Bushwhacking for Hipsters #7: Finding Travel Companions

By now, if you’ve been following along with every week’s article in the series, you’ve probably got some idea of where you’re going and how to get there. Your list of goals and actions are nearby, and you’ve got some room to work on them after you’ve decluttered your physical space. Just by itself, that planning can be motivating and powerful.

However, one of the things I’ve found, now that I’m starting to tick off line items on the master list with some regularity, is that all this traveling along the road can be a little bit isolating. Since many of my personal goals with this endeavor are just that -- personal -- and since the time it takes to both set them up and undertake them is considerable, sometimes it feels just a little bit like I’ve been put in some kind of social Time Out, with my face in the corner while the rest of the party of life goes on.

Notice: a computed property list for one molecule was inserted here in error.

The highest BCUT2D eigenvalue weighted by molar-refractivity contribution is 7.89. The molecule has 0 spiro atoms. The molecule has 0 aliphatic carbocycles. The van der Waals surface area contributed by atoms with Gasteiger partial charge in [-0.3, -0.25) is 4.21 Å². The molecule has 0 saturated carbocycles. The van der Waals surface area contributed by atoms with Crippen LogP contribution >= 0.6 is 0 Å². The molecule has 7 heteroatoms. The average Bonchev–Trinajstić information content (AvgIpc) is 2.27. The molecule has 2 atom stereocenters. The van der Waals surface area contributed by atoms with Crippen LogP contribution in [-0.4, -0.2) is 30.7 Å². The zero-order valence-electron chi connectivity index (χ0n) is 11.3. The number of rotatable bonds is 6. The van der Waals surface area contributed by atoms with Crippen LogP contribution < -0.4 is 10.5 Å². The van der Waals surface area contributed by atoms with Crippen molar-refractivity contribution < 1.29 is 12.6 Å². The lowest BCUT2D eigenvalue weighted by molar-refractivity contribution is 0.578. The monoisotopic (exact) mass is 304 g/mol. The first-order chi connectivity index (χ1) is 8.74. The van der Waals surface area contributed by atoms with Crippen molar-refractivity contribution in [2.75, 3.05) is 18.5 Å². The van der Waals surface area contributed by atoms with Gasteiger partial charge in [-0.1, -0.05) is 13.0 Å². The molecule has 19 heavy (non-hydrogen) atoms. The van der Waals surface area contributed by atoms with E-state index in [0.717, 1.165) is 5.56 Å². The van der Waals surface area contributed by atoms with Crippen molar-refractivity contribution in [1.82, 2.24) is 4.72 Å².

While a large part of that isolation is a matter of attitude (I’m not really isolated as much as I’m just productively busy in a good way), the feeling does seem to be relatively common. So I decided this week to talk a bit about finding ways to continue your forward momentum without having to live inside a box of your own making.

For myself, one of the first things I had to do, when I had the realization that I was becoming a hermit with no real life to speak of, was to review what I’d scheduled for myself. I knew I’d scheduled in downtimes here and there, and breaks between deadlines whenever I could. But how was I using those breaks? Usually, the answer was something like “working more to get caught up/get ahead/do this new thing/something along that line...”. Rather than taking that downtime to reconnect with important people in my life, I’d tried to continue to be “productive”, sometimes at a toll to my own productivity, ironically.